Several newer studies have found further evidence of an increase in QRA events, including Mann et al. (2017), Influence of Anthropogenic Climate Change on Planetary Wave Resonance and Extreme Weather Events, and Lehmann et al. (2015), Increased record-breaking precipitation events under global warming.

The Mann et al. study released this week found that summertime QRA events in the average of over 20 climate models studied increased from the current historical level of ~7.5 events/year to ~11 events/year by the end of the century, i.e., a roughly 50% increase in the annual number of events. However, some models predicted a tripling of such stuck jet stream patterns. The key reason for the variation in the various model results was in how they handled the small air pollution particles called aerosols. These particles cool the globe by reflecting sunlight, primarily over the mid-latitude where most pollution sources lie. If humans clean up the air by installing pollution-control devices that scrub out these particles, the mid-latitudes will tend to warm up faster than they have been, altering the contrast in temperature between the poles and the equator to cause a slower increase in QRA events. Keep in mind that these small air pollution particles are also being blamed for approximately 3 million premature outdoor air pollution deaths globally each year. In the U.S., this death toll in 2013 alone was 91,000, with a cost of at over $500 billion (2.8% of GDP), according to the World Bank (2016). Thus, we now have two urgent reasons to clean our skies of particle pollution!

Japan flood
Figure 3. In late June through mid-July 2018, an unusually persistent and extreme jet stream pattern brought a three-week period of intense rainfall to southern Japan. Large swathes of the region received 10-day rainfall accumulations over 400 mm (15.75 in). The resulting floods caused over $7 billion in damage and killed at least 225 people, making it Japan’s deadliest flood disaster since 1982. Above: An emergency crew works at the site after a train derailed due to landslides caused by heavy rain in Karatsu city, Saga prefecture on July 7, 2018. Image credit: STR/AFP/Getty Images.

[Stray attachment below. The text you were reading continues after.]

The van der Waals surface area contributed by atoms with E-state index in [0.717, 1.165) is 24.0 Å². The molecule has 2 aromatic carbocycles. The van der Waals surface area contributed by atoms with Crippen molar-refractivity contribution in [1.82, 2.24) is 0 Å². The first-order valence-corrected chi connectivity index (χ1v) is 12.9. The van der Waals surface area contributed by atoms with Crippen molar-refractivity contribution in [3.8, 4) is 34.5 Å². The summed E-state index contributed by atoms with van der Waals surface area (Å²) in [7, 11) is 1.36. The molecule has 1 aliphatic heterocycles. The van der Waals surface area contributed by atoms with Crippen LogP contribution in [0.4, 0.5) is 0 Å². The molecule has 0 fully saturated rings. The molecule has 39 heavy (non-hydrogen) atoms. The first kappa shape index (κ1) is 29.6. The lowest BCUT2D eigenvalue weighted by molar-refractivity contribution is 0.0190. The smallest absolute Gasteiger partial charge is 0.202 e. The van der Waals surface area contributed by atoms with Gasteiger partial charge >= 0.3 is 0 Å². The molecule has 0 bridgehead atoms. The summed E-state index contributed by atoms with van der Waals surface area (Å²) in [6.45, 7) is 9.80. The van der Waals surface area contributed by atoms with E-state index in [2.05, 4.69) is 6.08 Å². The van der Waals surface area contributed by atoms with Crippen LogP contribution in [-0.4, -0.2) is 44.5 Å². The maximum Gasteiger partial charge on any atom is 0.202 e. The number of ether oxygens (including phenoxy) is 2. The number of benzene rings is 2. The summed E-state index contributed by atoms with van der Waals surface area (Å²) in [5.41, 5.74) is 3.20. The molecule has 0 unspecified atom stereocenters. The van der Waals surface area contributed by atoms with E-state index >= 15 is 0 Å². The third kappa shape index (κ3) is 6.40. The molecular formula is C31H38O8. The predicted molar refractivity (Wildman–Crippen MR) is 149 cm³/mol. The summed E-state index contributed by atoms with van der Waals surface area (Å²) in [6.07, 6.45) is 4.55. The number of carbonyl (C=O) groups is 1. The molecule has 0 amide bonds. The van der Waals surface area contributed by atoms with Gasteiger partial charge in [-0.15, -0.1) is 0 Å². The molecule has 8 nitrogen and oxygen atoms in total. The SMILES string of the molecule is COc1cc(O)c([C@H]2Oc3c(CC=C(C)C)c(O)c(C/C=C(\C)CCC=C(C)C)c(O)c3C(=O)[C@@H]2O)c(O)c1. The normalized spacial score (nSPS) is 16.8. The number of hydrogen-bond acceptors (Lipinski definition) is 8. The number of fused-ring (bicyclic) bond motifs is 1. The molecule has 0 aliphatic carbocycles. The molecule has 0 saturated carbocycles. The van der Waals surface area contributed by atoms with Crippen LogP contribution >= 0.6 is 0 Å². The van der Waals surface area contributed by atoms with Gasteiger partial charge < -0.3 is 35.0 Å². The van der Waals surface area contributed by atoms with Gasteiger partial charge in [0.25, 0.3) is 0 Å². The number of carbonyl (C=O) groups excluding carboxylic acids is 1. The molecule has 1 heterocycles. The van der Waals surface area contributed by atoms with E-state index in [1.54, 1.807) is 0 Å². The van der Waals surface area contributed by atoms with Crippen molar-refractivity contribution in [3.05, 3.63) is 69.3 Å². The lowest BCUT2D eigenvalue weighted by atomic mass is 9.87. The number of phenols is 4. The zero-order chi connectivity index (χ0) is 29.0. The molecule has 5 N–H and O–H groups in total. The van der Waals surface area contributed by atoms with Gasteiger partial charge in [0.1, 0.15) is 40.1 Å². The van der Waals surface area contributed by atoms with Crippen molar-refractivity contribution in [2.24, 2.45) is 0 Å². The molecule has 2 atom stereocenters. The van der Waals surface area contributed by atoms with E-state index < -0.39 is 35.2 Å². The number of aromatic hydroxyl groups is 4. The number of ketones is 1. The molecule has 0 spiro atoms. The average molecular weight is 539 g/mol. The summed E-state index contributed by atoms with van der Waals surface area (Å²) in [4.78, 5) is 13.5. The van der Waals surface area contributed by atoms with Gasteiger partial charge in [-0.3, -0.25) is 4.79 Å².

In commentary at, lead author Michael Mann brought up some additional concerns the research brought up: climate model “attribution studies”, used to assess the degree to which current extreme weather events can be attributed to climate change, are likely underestimating the climate change influence. One model-based study, for example, suggested that climate change only doubled the likelihood of the extreme European heat wave this summer. As he commented at the time, that estimate is likely too low, since it did not account for the role that QRA played in that event. Furthermore, climate models used to project future changes in extreme weather behavior likely underestimate the impact that future climate changes could have on the incidence of persistent summer weather extremes like those of the summer of 2018. Dr Mann concluded:

“So, is there any hope to avoid future summers like the summer of 2018? Probably not. But in the scenario where we rapidly move away from fossil fuels and stabilize greenhouse gas concentrations below 450 parts per million, giving us a roughly 50% chance of averting 2°C (3.6°F) planetary warming (the so-called “RCP 2.6” IPCC scenario) we find that the frequency of QRA events remains roughly constant at current levels.

“While we will presumably have to contend with many more summers like 2018 in the future, we could likely prevent any further increase in persistent summer weather extremes. In other words, the future is still very much in our hands when it comes to dangerous and damaging summer weather extremes. It’s simply a matter of our willpower to transition quickly from fossil fuels to renewable energy.”

Our related posts:

Our extreme weather: Arctic changes to blame? – December, 2011
Are atmospheric flow patterns favorable for summer extreme weather increasing? – March, 2013
Extreme Jet Stream Pattern Triggers Historic European Floods - June, 2013
A New Take on the Human Factor in Recent Extreme Events - June, 2015

The Weather Company’s primary journalistic mission is to report on breaking weather news, the environment and the importance of science to our lives. This story does not necessarily represent the position of our parent company, IBM.

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Dr. Jeff Masters

Dr. Jeff Masters co-founded Weather Underground in 1995 while working on his Ph.D. in air pollution meteorology at the University of Michigan. He worked for the NOAA Hurricane Hunters from 1986-1990 as a flight meteorologist.